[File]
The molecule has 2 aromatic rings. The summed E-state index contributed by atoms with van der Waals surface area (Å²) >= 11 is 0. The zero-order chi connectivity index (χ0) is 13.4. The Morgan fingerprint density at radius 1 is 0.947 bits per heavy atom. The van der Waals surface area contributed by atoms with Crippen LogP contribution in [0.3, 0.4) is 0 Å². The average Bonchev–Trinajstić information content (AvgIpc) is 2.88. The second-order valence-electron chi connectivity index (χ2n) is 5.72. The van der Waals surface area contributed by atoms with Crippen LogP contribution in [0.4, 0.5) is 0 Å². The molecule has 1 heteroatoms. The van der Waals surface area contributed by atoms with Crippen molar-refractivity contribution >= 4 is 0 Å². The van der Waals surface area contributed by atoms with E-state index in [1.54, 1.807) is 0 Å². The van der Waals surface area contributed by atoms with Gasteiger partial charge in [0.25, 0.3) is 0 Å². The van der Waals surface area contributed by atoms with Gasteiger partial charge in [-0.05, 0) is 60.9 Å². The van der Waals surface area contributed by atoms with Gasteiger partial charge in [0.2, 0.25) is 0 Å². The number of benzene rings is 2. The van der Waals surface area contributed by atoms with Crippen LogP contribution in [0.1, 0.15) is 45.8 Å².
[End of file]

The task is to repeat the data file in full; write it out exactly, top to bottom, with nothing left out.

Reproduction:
The molecule has 2 aromatic rings. The summed E-state index contributed by atoms with van der Waals surface area (Å²) >= 11 is 0. The zero-order chi connectivity index (χ0) is 13.4. The Morgan fingerprint density at radius 1 is 0.947 bits per heavy atom. The van der Waals surface area contributed by atoms with Crippen LogP contribution in [0.3, 0.4) is 0 Å². The average Bonchev–Trinajstić information content (AvgIpc) is 2.88. The second-order valence-electron chi connectivity index (χ2n) is 5.72. The van der Waals surface area contributed by atoms with Crippen LogP contribution in [0.4, 0.5) is 0 Å². The molecule has 1 heteroatoms. The van der Waals surface area contributed by atoms with Crippen molar-refractivity contribution >= 4 is 0 Å². The van der Waals surface area contributed by atoms with E-state index in [1.54, 1.807) is 0 Å². The van der Waals surface area contributed by atoms with Gasteiger partial charge in [0.25, 0.3) is 0 Å². The van der Waals surface area contributed by atoms with Gasteiger partial charge in [-0.05, 0) is 60.9 Å². The van der Waals surface area contributed by atoms with Gasteiger partial charge in [0.2, 0.25) is 0 Å². The number of benzene rings is 2. The van der Waals surface area contributed by atoms with Crippen LogP contribution in [0.1, 0.15) is 45.8 Å².